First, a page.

The Selective Tuning Attentive Reference model (STAR) is previewed (Tsotsos 2011, Tsotsos & Kruijne 2014). STAR, currently in its early stages of development, integrates proposals for an executive controller, working memory, attentional mechanisms, eye movements, visual processing and the communication among these that is hoped to enable flexible and generalizable visual task execution. This presentation will focus on the model elements that concern fixation change. Differing from most other models where a representation of image saliency drives selection of gaze patterns supporting a fixate-and-recognize vision process, here, saliency plays multiple roles all different from this common role. The first is stimulus-driven local feature conspicuity (stimulus-based attentional push), restricted to the visual periphery and enabling fixation changes overtly for reasons of surprise, novelty and exploration, based on the AIM framework (Bruce & Tsotsos 2009). Another is an object-centred conspicuity to drive central visual field fixation changes. These changes may be covert or short-range overt, and are intended to examine object components for purposes such as description, comparison or discrimination as well as pursuit. The central-peripheral distinction is imposed not only because of the retinal receptor anisotropy, but also to solve the boundary problem present in layered hierarchical representations (Tsotsos 2011). A third representation is task-specific attentional pull. This represents priority or urgency (conspicuity among unfinished components in the task domain) to attend a particular location, feature or object related to current task. Cognitive Programs lay out the temporal and causal sequence of operations comprising a task (Tsotsos & Kruijne 2014), working memory stores completed task elements, and the disparity at a given time between program and memory lead to task element priority. The latest results from the first stages of experimentation with STAR will round out the presentation.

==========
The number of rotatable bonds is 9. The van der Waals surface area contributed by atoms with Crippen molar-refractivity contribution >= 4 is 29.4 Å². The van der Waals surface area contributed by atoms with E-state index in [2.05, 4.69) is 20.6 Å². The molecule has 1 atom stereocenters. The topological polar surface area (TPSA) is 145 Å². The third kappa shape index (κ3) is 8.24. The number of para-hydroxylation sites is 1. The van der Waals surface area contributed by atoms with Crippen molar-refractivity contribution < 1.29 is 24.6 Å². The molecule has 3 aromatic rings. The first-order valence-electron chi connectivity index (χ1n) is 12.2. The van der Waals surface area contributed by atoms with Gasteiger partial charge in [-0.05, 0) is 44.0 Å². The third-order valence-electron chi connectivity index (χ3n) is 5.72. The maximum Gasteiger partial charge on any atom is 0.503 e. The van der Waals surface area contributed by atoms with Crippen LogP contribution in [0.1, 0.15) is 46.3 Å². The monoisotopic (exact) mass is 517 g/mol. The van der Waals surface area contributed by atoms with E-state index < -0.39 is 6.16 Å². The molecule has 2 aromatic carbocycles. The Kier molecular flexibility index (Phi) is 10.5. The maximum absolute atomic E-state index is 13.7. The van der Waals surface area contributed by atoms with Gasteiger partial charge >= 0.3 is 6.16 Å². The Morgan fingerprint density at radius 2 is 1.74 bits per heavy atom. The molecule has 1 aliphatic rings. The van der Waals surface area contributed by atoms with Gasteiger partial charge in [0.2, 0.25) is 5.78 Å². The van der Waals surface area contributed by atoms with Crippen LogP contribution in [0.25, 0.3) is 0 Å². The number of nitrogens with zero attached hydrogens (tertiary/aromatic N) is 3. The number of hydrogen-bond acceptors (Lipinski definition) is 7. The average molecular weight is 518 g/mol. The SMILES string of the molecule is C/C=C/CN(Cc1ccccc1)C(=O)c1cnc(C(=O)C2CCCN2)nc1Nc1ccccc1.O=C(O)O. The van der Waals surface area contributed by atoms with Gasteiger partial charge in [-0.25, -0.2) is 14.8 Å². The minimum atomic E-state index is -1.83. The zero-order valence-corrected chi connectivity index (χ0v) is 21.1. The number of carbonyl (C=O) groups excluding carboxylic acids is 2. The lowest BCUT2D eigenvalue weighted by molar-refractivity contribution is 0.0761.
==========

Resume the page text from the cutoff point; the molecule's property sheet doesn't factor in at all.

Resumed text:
Bruce, N.D.B., Tsotsos, J.K. (2009). Saliency, Attention, and Visual Search: An Information Theoretic Approach, J. of Vision, 9:3, p1-24.
Tsotsos, J.K. (2011). A Computational Perspective on Visual Attention, The MIT Press.
Tsotsos, J.K., Kruijne W. (2014).Cognitive programs: Software for attention's executive, Frontiers in Psychology: Cognition 5:1260.
John K. Tsotsos is Distinguished Research Professor of Vision Science at York University. He is Director of the Centre for Innovation in Computing at Lassonde, Canada Research Chair in Computational Vision, and is a Fellow of the Royal Society of Canada.
He received his doctorate in Computer Science from the University of Toronto. He did a postdoctoral fellowship in Cardiology at Toronto General Hospital and then joined the University of Toronto on faculty in both Computer Science and in Medicine, where he stayed for 20 years, 10 of which were as a Fellow of the Canadian Institute for Advanced Research. He then moved to York University serving as Director of the Centre for Vision Research for 7 years. Visiting positions were held at the University of Hamburg, Polytechnical University of Crete, Center for Advanced Studies at IBM Canada, INRIA Sophia-Antipolis, and the Massachusetts Institute of Technology.
He has published in computer science, neuroscience, psychology, robotics and bio-medicine. Current research has a main focus in developing a comprehensive theory of visual attention in humans. A practical outlet for this theory forms a second focus, embodying elements of the theory into the vision systems of mobile robots.